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Camping

Campers span a broad range of age, ability and ruggedness, and campsites are designed in many ways as well. Many campgrounds have sites with facilities such as fire rings, barbecue grills, utilities, shared bathrooms and laundry, as well as close access to recreational facilities, but not all campsites have similar levels of development. Campsites can range from a patch of dirt, to a level, paved pad with sewer and electricity. For more information on facilities, see the campsite and RV park articles. On Amelia Island, Cumberland Island and the Talbot Islands, campsites cover each of these options.

Amelia Island campers can camp closer to their car and their tent, while having access to hot water, tent interior lighting, and technological changes to camping gear. For those camping in recreational vehicles (RVs), options include air conditioning, bathrooms, kitchens, showers, and home theatre systems. Tent camping sites often cost less than campsites with full amenities, and most allow direct access by car. Some "walk-in" or "paddle up" sites lie a short distance away from the nearest road or river, but do not require full backpacking equipment.

One of the mainstays of Amelia Island is Fort Clinch State Park. Its camping sites offer beauty both on the river and on the beachfront. In addition, the park offers a special area for youth groups — Scouts, church, or school — with its own bath facilities and campsites.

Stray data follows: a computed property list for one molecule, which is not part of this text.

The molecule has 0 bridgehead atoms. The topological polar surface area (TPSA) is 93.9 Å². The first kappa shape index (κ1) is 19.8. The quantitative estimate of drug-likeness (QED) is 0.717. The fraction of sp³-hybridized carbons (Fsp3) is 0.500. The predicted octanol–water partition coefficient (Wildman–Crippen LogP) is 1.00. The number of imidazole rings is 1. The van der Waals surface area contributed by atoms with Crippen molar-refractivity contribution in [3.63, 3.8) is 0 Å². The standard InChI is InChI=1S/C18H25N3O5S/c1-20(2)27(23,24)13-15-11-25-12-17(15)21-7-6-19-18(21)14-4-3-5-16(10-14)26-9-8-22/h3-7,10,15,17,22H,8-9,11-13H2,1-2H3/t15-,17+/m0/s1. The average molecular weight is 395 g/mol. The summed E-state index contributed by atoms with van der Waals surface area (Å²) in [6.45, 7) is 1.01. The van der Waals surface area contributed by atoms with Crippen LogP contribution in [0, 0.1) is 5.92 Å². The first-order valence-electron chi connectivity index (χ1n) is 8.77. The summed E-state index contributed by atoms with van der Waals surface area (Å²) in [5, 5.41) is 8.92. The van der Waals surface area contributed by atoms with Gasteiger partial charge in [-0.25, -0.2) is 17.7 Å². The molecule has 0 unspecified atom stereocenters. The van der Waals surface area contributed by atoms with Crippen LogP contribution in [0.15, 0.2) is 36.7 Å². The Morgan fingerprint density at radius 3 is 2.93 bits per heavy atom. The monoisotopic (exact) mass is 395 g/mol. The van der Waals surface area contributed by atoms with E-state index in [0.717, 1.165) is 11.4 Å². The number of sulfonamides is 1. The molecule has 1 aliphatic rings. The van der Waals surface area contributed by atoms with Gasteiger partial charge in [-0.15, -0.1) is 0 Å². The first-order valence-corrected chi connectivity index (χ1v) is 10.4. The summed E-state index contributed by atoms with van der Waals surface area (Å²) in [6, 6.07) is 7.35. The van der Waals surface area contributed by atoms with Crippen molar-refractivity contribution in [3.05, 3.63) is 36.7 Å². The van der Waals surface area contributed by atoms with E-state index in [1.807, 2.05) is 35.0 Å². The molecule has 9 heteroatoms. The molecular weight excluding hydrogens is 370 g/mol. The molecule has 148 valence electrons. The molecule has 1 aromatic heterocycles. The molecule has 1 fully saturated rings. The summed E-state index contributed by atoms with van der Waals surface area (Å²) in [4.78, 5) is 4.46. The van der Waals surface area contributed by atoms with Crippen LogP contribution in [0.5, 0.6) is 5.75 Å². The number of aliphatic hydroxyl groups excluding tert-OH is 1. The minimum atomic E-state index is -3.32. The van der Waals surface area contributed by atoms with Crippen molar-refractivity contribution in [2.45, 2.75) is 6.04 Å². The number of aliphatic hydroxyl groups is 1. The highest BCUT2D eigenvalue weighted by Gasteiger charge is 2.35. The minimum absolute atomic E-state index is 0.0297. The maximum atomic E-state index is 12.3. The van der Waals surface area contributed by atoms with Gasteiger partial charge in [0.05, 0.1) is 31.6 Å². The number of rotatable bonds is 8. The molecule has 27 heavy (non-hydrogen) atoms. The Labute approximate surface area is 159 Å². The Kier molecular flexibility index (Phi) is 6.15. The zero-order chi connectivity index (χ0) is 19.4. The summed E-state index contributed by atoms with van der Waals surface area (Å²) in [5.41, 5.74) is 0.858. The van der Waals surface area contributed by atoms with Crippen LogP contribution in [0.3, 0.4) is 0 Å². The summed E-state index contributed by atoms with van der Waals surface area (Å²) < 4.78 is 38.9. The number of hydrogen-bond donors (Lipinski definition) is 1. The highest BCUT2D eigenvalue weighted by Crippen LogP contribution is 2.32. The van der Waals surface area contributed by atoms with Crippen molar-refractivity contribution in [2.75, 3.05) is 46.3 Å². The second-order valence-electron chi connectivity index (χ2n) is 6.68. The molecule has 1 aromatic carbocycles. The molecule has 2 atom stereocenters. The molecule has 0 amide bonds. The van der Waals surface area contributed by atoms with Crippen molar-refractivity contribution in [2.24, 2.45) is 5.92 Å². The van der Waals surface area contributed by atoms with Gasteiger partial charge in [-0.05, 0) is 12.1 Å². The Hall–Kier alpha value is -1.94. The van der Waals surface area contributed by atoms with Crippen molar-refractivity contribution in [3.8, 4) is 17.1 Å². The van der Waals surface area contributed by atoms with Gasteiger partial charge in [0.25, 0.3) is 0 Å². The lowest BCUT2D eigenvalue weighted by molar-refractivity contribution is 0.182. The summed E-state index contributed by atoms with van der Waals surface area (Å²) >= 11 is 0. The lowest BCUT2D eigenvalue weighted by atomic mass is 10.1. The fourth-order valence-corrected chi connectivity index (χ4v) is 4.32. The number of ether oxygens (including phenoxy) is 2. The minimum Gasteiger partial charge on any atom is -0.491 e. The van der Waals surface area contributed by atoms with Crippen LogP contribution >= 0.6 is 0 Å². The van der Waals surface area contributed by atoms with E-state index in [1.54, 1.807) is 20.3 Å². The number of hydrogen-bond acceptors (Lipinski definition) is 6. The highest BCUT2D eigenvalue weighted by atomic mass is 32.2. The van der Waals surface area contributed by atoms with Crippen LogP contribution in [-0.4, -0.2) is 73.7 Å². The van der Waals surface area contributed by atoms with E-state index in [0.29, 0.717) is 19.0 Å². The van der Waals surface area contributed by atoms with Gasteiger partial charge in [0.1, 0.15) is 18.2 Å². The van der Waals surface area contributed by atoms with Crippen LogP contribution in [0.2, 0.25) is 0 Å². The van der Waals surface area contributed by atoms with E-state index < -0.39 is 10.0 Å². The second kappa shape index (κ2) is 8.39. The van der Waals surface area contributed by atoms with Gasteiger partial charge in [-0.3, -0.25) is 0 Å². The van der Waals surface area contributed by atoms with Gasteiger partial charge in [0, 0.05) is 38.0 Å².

Camping along the river at Fort Clinch means beautiful sunsets over the Amelia River and an experience cooled by the shade of centuries-old oaks. A special playground area, modern bathing facilities, electrical hook-ups and proximate access to the Fort itself make river camping at Fort Clinch very special.

The beach camping at Fort Clinch offers oceanfront views of the Atlantic and its peaceful sunrises. A great place to stay in the cooler weather, the beach camping area gives full sun to warm activities throughout the year.

Camping also is available just off the south end of the island at Little Talbot state park and just north across the Amelia River on Cumberland Island (primitive camping only). With a variety of camping areas — beach, marsh, and wooded — these parks round out the camping experience for the outdoor enthusiast. Be sure to look at the state park information on this site for additional information or visit Florida State Parks.

For Cumberland Island camping rules and information, visit National Park Service. Both developed and wilderness camping is available. Reservations are encouraged and may be made up to six months in advance. All camping is limited to seven days. Spring and late fall are peak seasons. Entrance fees, camping fees and ferry fees are additional.

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Drive Time:

  • Jacksonville 45 min
  • St Augustine 1 hr 30 min
  • Savannah 2 hrs
  • Orlando 3 hrs
  • Tampa 4 hrs
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